Groovy Shell warning "Could not open/create prefs root node ..."

Dennis answer is correct. However I would like to explain the solution in a bit more detailed way (for Windows User):

  1. Go into your Start Menu and type regedit into the search field.
  2. Navigate to path HKEY_LOCAL_MACHINE\Software\JavaSoft (Windows 10 seems to now have this here: HKEY_LOCAL_MACHINE\Software\WOW6432Node\JavaSoft)
  3. Right click on the JavaSoft folder and click on New -> Key
  4. Name the new Key Prefs and everything should work.

Alternatively, save and execute a *.reg file with the following content:

Windows Registry Editor Version 5.00

I was able to resolve the problem by manually creating the following registry key:


This is actually a JDK bug. It has been reported several times over the years, but only in 8139507 was it finally taken seriously by Oracle.

The problem was in the JDK source code for In this class, both nodes userRoot and systemRoot were declared static as in:

 * User root node.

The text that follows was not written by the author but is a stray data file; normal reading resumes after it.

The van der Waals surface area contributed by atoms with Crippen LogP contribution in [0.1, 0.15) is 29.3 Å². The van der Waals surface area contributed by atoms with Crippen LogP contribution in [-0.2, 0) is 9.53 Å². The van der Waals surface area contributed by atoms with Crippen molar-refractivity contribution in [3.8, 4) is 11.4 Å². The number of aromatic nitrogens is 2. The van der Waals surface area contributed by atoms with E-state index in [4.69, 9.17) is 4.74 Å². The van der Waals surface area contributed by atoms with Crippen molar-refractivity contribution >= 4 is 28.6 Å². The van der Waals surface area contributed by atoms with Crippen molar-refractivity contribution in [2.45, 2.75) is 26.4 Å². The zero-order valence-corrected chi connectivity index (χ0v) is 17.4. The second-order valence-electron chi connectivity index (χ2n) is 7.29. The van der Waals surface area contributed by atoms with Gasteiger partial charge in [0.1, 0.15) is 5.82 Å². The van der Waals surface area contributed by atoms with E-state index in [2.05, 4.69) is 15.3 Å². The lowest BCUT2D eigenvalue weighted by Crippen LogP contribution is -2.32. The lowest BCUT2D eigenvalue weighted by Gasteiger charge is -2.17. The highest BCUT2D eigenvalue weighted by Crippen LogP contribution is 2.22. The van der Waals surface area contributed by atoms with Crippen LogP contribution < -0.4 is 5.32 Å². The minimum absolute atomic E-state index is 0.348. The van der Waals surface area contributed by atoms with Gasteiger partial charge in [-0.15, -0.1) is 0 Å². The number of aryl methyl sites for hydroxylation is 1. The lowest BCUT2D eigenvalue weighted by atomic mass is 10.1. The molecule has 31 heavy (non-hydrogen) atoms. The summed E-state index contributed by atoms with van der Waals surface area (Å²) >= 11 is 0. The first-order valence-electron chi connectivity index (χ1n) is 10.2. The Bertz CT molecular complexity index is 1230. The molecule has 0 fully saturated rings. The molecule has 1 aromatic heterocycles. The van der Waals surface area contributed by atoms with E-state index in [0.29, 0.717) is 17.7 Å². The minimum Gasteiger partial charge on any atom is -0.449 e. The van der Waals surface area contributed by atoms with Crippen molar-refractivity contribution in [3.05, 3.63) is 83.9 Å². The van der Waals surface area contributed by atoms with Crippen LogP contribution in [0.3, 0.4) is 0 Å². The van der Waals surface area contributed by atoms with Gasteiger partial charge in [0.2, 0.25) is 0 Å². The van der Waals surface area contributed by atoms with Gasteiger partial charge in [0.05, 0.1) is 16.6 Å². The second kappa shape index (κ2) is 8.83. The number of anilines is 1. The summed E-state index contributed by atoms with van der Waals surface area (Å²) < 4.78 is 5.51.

static final Preferences userRoot =

 * System root node.
static final Preferences systemRoot =

This means that the first time the class is referenced both static variables would be initiated and by this the Registry Key for HKEY_LOCAL_MACHINE\Software\JavaSoft\Prefs (= system tree) will be attempted to be created if it doesn't already exist.

So even if the user took every precaution in his own code and never touched or referenced the system tree, then the JVM would actually still try to instantiate systemRoot, thus causing the warning. It is an interesting subtle bug.

There's a fix committed to the JDK source in June 2016 and it is part of Java9 onwards. There's also a backport for Java8 which is in u202.

What you see is really a warning from the JDK's internal logger. It is not an exception. I believe that the warning can be safely ignored .... unless the user code is indeed wanting the system preferences, but that is very rarely the case.

Bonus info

The bug did not reveal itself in versions prior to Java 1.7.21, because up until then the JRE installer would create Registry key HKEY_LOCAL_MACHINE\Software\JavaSoft\Prefs for you and this would effectively hide the bug. On the other hand you've never really been required to run an installer in order to have a JRE on your machine, or at least this hasn't been Sun/Oracle's intent. As you may be aware Oracle has been distributing the JRE for Windows in .tar.gz format for many years.